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I want to know how many instances of a pattern are found by grep while looking recursively through a directory structure. It seems I should be able to pipe the output of grep through something which would count the lines.

2 Answers 2

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I was able to put the answer together with help from this question. The program "wc" program counts newlines, words and byte counts. The "-l" option specifies that the number of lines is desired. For my application, the following worked nicely to count the number of instances of "somePattern":

$grep -r "somePattern" filename | wc -l
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  • There's also grep -c, but it doesn't exactly do what you require: "Suppress normal output; instead print a count of matching lines for each input file". Jun 21, 2016 at 19:59
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At least with GNU tools:

grep -rcZ "some_pattern" | awk -F'\0' '{s+=$NF}END{print s}'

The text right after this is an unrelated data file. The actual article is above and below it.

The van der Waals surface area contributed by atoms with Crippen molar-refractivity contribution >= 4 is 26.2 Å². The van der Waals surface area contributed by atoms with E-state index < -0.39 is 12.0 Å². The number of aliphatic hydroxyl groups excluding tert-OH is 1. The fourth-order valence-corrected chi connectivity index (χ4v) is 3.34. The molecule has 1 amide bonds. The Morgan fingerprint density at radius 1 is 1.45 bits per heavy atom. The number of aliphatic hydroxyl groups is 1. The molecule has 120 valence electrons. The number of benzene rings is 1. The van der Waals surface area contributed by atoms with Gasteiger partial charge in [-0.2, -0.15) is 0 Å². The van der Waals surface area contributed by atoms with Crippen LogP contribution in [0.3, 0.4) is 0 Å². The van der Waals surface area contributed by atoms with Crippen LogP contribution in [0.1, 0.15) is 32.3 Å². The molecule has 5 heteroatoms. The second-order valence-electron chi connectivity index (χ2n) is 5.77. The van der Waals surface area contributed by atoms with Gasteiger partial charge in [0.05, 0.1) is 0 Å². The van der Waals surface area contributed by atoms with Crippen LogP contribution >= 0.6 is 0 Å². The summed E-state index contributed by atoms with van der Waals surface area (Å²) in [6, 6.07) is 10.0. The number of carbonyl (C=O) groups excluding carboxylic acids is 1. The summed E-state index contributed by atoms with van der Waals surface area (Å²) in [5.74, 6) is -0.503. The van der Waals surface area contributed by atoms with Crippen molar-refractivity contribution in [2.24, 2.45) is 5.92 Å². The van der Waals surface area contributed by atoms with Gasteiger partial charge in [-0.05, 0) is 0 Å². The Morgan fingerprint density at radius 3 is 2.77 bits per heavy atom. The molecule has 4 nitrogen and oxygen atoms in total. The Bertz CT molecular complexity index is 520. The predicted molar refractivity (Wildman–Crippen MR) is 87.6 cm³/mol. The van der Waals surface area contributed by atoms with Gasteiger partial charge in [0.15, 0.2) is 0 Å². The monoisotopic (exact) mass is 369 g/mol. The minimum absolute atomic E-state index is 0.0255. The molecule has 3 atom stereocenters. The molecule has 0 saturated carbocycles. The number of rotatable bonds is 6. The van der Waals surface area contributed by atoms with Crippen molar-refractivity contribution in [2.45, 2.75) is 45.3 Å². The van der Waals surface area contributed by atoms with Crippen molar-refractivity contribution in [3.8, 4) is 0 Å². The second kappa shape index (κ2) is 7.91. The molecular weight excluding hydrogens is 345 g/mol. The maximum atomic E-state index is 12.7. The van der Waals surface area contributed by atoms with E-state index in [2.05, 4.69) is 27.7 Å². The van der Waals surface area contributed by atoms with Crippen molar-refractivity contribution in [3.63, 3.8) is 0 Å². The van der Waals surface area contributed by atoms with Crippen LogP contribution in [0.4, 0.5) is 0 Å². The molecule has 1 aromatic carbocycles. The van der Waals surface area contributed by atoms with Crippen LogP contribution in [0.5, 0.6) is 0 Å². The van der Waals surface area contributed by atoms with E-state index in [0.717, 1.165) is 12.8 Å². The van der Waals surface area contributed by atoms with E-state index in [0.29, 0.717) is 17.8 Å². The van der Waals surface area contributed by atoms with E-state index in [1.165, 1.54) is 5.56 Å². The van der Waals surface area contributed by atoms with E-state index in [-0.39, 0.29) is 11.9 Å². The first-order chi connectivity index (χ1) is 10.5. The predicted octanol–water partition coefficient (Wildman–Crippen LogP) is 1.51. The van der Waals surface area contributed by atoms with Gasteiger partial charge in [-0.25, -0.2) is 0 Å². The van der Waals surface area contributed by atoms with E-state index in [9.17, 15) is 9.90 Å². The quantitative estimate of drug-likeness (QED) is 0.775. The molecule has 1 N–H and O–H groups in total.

This is likely superior in speed compared to wc -l.

It also works for files with newline in name.

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    worked perfectly, but if you're still around, would you mind making it better by explaining step by step what was done there? Jun 12, 2020 at 15:31
  • For grep: -r searches recursively, -Z prints out the output with the filename separated from the number of matching lines with the nul character. For awk: -F '\0' makes the field delimiter the nul character. s+=$NF is the sum of the values of the last field - NF is the number of fields $NF is therefore the last field, and then s is printed when awk runs out of input and the program ends.
    – cbz
    Feb 28 at 23:14

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